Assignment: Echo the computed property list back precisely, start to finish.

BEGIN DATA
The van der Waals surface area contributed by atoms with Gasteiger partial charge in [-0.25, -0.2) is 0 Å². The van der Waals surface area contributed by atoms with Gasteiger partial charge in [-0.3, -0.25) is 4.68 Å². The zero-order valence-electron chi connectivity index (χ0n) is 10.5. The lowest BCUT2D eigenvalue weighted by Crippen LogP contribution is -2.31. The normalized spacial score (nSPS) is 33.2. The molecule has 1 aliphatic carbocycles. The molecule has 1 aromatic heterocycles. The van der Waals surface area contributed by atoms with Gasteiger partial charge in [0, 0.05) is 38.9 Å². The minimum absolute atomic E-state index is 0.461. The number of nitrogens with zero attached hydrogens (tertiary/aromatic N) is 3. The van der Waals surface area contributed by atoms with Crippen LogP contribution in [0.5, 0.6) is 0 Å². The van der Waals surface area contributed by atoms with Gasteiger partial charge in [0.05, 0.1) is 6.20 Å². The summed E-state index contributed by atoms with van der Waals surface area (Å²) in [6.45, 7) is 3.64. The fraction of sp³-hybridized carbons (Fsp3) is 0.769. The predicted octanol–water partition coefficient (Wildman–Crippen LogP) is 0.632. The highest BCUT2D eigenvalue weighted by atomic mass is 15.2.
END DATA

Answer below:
The van der Waals surface area contributed by atoms with Gasteiger partial charge in [-0.25, -0.2) is 0 Å². The van der Waals surface area contributed by atoms with Gasteiger partial charge in [-0.3, -0.25) is 4.68 Å². The zero-order valence-electron chi connectivity index (χ0n) is 10.5. The lowest BCUT2D eigenvalue weighted by Crippen LogP contribution is -2.31. The normalized spacial score (nSPS) is 33.2. The molecule has 1 aliphatic carbocycles. The molecule has 1 aromatic heterocycles. The van der Waals surface area contributed by atoms with Gasteiger partial charge in [0, 0.05) is 38.9 Å². The minimum absolute atomic E-state index is 0.461. The number of nitrogens with zero attached hydrogens (tertiary/aromatic N) is 3. The van der Waals surface area contributed by atoms with Crippen LogP contribution in [0.5, 0.6) is 0 Å². The van der Waals surface area contributed by atoms with Gasteiger partial charge in [0.05, 0.1) is 6.20 Å². The summed E-state index contributed by atoms with van der Waals surface area (Å²) in [6.45, 7) is 3.64. The fraction of sp³-hybridized carbons (Fsp3) is 0.769. The predicted octanol–water partition coefficient (Wildman–Crippen LogP) is 0.632. The highest BCUT2D eigenvalue weighted by atomic mass is 15.2.